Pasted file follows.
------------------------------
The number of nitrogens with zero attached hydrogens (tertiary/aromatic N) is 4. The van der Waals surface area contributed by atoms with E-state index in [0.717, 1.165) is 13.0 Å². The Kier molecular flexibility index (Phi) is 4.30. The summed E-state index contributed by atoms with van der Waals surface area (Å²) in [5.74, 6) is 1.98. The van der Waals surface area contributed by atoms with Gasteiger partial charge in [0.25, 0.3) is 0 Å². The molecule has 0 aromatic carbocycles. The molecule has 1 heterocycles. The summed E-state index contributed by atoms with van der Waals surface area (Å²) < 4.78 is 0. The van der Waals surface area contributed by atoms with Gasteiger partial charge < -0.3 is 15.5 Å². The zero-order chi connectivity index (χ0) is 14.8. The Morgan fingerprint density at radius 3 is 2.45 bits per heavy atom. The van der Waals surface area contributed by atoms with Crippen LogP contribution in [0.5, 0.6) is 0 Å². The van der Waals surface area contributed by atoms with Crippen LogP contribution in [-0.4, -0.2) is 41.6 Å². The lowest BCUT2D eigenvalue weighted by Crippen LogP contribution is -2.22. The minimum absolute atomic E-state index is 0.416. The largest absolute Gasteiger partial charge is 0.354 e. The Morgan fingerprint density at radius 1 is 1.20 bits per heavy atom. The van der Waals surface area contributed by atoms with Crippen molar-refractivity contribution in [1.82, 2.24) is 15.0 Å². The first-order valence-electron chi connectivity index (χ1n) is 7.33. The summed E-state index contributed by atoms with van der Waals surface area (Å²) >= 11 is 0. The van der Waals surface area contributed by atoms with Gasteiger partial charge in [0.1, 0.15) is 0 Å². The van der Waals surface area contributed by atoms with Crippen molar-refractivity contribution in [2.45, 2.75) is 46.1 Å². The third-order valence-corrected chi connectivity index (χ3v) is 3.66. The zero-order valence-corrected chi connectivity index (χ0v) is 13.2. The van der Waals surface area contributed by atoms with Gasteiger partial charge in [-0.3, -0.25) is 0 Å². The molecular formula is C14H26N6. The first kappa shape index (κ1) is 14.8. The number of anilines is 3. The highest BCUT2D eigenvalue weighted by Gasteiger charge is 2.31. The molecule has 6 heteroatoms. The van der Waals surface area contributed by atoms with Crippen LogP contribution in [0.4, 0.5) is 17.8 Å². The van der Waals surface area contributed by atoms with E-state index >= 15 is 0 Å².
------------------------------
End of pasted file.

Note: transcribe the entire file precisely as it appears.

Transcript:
The number of nitrogens with zero attached hydrogens (tertiary/aromatic N) is 4. The van der Waals surface area contributed by atoms with E-state index in [0.717, 1.165) is 13.0 Å². The Kier molecular flexibility index (Phi) is 4.30. The summed E-state index contributed by atoms with van der Waals surface area (Å²) in [5.74, 6) is 1.98. The van der Waals surface area contributed by atoms with Gasteiger partial charge in [0.25, 0.3) is 0 Å². The molecule has 0 aromatic carbocycles. The molecule has 1 heterocycles. The summed E-state index contributed by atoms with van der Waals surface area (Å²) < 4.78 is 0. The van der Waals surface area contributed by atoms with Gasteiger partial charge < -0.3 is 15.5 Å². The zero-order chi connectivity index (χ0) is 14.8. The Morgan fingerprint density at radius 3 is 2.45 bits per heavy atom. The van der Waals surface area contributed by atoms with Crippen LogP contribution in [0.5, 0.6) is 0 Å². The van der Waals surface area contributed by atoms with Crippen LogP contribution in [-0.4, -0.2) is 41.6 Å². The lowest BCUT2D eigenvalue weighted by Crippen LogP contribution is -2.22. The minimum absolute atomic E-state index is 0.416. The largest absolute Gasteiger partial charge is 0.354 e. The Morgan fingerprint density at radius 1 is 1.20 bits per heavy atom. The van der Waals surface area contributed by atoms with Crippen molar-refractivity contribution in [1.82, 2.24) is 15.0 Å². The first-order valence-electron chi connectivity index (χ1n) is 7.33. The summed E-state index contributed by atoms with van der Waals surface area (Å²) >= 11 is 0. The van der Waals surface area contributed by atoms with Gasteiger partial charge in [0.1, 0.15) is 0 Å². The van der Waals surface area contributed by atoms with Crippen molar-refractivity contribution in [2.45, 2.75) is 46.1 Å². The third-order valence-corrected chi connectivity index (χ3v) is 3.66. The zero-order valence-corrected chi connectivity index (χ0v) is 13.2. The van der Waals surface area contributed by atoms with Gasteiger partial charge in [-0.3, -0.25) is 0 Å². The molecular formula is C14H26N6. The first kappa shape index (κ1) is 14.8. The number of anilines is 3. The highest BCUT2D eigenvalue weighted by Gasteiger charge is 2.31. The molecule has 6 heteroatoms. The van der Waals surface area contributed by atoms with Crippen LogP contribution in [0.4, 0.5) is 17.8 Å². The van der Waals surface area contributed by atoms with E-state index >= 15 is 0 Å².